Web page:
If you distill the structure of The Babadook into basic horror movie terminology, you end up with a generic “main characters get stalked by a terrifying monster”. And judging by the lukewarm reviews of the film from casual moviegoers, this is pretty much what most people were expecting. But the actual execution of this premise is so drastically different from other horror movies that The Babadook was ultimately transformed into one of the first major “anti-horror” movies. Essentially, it is a film in which the traditional logic of horror movies is taken to its natural conclusion.
What do I mean by this? In my intro, I brought up Unforgiven and Saving Private Ryan. In both of these movies, the traditional cornerstones of their respective genres were stripped away and the cold, horrific reality of the main characters’ situations was revealed. The self-assured, morally superior, invincible heroes of old were revealed to be ordinary, flawed people, or worse, vicious and unscrupulous monsters. The real-life consequences of people’s actions were brought into focus, and the main characters were forced to confront them.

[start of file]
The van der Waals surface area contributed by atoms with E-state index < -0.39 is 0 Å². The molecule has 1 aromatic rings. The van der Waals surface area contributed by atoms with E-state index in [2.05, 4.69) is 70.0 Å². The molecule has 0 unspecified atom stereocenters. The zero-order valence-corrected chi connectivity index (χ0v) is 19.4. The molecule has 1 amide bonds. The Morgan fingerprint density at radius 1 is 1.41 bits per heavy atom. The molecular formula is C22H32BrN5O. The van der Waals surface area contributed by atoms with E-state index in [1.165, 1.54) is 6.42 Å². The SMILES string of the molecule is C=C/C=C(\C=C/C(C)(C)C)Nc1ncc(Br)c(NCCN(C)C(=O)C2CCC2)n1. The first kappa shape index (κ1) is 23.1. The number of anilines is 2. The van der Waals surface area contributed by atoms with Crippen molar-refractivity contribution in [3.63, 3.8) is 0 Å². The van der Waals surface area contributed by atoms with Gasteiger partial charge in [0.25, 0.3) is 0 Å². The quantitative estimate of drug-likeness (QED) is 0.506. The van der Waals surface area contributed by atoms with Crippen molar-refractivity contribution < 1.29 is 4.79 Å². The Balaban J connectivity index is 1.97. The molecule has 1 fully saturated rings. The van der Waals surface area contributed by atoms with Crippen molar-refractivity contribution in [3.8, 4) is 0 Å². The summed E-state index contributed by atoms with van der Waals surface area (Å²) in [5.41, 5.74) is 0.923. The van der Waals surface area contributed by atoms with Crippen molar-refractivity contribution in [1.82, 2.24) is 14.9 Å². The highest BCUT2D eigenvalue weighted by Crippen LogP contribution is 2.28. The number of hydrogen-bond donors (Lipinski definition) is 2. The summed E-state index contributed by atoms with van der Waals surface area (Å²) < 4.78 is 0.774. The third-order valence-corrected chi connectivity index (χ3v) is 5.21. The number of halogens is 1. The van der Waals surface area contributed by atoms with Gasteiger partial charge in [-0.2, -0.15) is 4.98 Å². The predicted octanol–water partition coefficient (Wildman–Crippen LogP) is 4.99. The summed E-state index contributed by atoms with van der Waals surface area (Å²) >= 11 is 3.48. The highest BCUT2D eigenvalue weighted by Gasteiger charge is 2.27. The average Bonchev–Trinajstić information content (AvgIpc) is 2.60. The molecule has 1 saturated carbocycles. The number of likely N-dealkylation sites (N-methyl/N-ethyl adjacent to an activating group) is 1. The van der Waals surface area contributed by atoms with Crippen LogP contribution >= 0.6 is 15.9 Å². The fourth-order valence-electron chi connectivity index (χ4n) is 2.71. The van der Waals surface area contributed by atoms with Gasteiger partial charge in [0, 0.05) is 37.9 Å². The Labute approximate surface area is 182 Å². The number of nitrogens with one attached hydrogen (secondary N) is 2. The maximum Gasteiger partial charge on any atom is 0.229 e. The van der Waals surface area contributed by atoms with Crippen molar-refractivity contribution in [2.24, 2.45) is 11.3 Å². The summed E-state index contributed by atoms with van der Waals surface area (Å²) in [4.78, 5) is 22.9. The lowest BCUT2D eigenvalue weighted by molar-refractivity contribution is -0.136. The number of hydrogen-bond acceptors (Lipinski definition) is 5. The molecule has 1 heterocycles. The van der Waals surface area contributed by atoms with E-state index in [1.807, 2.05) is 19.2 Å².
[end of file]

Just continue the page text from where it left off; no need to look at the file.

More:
There are plenty of ways The Babadook deconstructs the basic building blocks of horror movies, though it’s done in a different way than say, Scream (Craven, 1996) does. Rather than putting the characters into a generic horror movie scenario and having them be self-aware of it, The Babadook plays everything completely straight. There is an almost total lack of humor or comic relief, which is quite the rarity for a movie that is attempting to dismantle the various tropes in its respective genre. Going off the logic described in my previous analysis of Housebound (Johnstone, 2014), The Babadook could technically be considered a horror parody, albeit one that isn’t humorous.